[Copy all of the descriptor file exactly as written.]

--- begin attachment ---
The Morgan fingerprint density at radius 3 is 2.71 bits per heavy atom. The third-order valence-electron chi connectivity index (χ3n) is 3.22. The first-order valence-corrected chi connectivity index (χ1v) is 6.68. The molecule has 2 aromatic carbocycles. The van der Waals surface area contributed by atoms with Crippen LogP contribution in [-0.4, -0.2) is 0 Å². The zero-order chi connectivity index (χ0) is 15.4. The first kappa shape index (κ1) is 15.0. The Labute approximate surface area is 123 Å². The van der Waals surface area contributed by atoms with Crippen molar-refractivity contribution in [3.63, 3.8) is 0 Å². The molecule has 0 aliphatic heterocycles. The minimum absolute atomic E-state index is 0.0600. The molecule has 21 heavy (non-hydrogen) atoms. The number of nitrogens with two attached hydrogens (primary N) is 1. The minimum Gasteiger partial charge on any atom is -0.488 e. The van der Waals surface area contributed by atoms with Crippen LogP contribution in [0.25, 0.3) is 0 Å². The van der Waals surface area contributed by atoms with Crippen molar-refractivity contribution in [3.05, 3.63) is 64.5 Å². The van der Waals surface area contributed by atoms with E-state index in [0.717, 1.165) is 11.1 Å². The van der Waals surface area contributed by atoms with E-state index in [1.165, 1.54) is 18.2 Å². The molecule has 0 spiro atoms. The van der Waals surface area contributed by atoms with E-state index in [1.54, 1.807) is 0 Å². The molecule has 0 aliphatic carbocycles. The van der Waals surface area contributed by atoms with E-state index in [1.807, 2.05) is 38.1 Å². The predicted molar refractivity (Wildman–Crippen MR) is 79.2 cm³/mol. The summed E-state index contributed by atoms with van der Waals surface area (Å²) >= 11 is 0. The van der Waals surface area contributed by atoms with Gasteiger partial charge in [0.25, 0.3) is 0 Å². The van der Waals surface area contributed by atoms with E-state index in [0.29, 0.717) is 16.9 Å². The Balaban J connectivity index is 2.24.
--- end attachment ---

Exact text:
The Morgan fingerprint density at radius 3 is 2.71 bits per heavy atom. The third-order valence-electron chi connectivity index (χ3n) is 3.22. The first-order valence-corrected chi connectivity index (χ1v) is 6.68. The molecule has 2 aromatic carbocycles. The van der Waals surface area contributed by atoms with Crippen LogP contribution in [-0.4, -0.2) is 0 Å². The zero-order chi connectivity index (χ0) is 15.4. The first kappa shape index (κ1) is 15.0. The Labute approximate surface area is 123 Å². The van der Waals surface area contributed by atoms with Crippen molar-refractivity contribution in [3.63, 3.8) is 0 Å². The molecule has 0 aliphatic heterocycles. The minimum absolute atomic E-state index is 0.0600. The molecule has 21 heavy (non-hydrogen) atoms. The number of nitrogens with two attached hydrogens (primary N) is 1. The minimum Gasteiger partial charge on any atom is -0.488 e. The van der Waals surface area contributed by atoms with Crippen LogP contribution in [0.25, 0.3) is 0 Å². The van der Waals surface area contributed by atoms with Crippen molar-refractivity contribution in [3.05, 3.63) is 64.5 Å². The van der Waals surface area contributed by atoms with E-state index in [0.717, 1.165) is 11.1 Å². The van der Waals surface area contributed by atoms with E-state index in [1.165, 1.54) is 18.2 Å². The molecule has 0 spiro atoms. The van der Waals surface area contributed by atoms with E-state index in [1.54, 1.807) is 0 Å². The molecule has 0 aliphatic carbocycles. The van der Waals surface area contributed by atoms with E-state index in [1.807, 2.05) is 38.1 Å². The predicted molar refractivity (Wildman–Crippen MR) is 79.2 cm³/mol. The summed E-state index contributed by atoms with van der Waals surface area (Å²) >= 11 is 0. The van der Waals surface area contributed by atoms with Gasteiger partial charge in [0.25, 0.3) is 0 Å². The van der Waals surface area contributed by atoms with E-state index in [0.29, 0.717) is 16.9 Å². The Balaban J connectivity index is 2.24.